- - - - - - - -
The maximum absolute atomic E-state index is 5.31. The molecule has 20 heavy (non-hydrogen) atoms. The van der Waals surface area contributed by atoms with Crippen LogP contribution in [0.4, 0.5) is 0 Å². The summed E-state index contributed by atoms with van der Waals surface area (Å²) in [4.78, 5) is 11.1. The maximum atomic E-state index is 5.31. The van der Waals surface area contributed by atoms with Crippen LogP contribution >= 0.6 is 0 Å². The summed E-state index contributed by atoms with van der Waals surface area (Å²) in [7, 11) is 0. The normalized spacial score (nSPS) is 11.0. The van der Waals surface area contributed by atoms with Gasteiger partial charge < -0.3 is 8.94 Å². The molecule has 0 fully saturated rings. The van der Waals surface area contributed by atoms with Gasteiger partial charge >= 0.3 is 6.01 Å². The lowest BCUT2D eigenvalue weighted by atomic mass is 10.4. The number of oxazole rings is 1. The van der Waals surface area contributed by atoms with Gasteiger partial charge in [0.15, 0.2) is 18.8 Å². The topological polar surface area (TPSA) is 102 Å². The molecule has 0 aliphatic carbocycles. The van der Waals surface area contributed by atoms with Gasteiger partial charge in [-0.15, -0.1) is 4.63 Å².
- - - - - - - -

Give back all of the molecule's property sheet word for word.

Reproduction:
The maximum absolute atomic E-state index is 5.31. The molecule has 20 heavy (non-hydrogen) atoms. The van der Waals surface area contributed by atoms with Crippen LogP contribution in [0.4, 0.5) is 0 Å². The summed E-state index contributed by atoms with van der Waals surface area (Å²) in [4.78, 5) is 11.1. The maximum atomic E-state index is 5.31. The van der Waals surface area contributed by atoms with Crippen LogP contribution >= 0.6 is 0 Å². The summed E-state index contributed by atoms with van der Waals surface area (Å²) in [7, 11) is 0. The normalized spacial score (nSPS) is 11.0. The van der Waals surface area contributed by atoms with Gasteiger partial charge < -0.3 is 8.94 Å². The molecule has 0 fully saturated rings. The van der Waals surface area contributed by atoms with Gasteiger partial charge >= 0.3 is 6.01 Å². The lowest BCUT2D eigenvalue weighted by atomic mass is 10.4. The number of oxazole rings is 1. The van der Waals surface area contributed by atoms with Gasteiger partial charge in [0.15, 0.2) is 18.8 Å². The topological polar surface area (TPSA) is 102 Å². The molecule has 0 aliphatic carbocycles. The van der Waals surface area contributed by atoms with Gasteiger partial charge in [-0.15, -0.1) is 4.63 Å².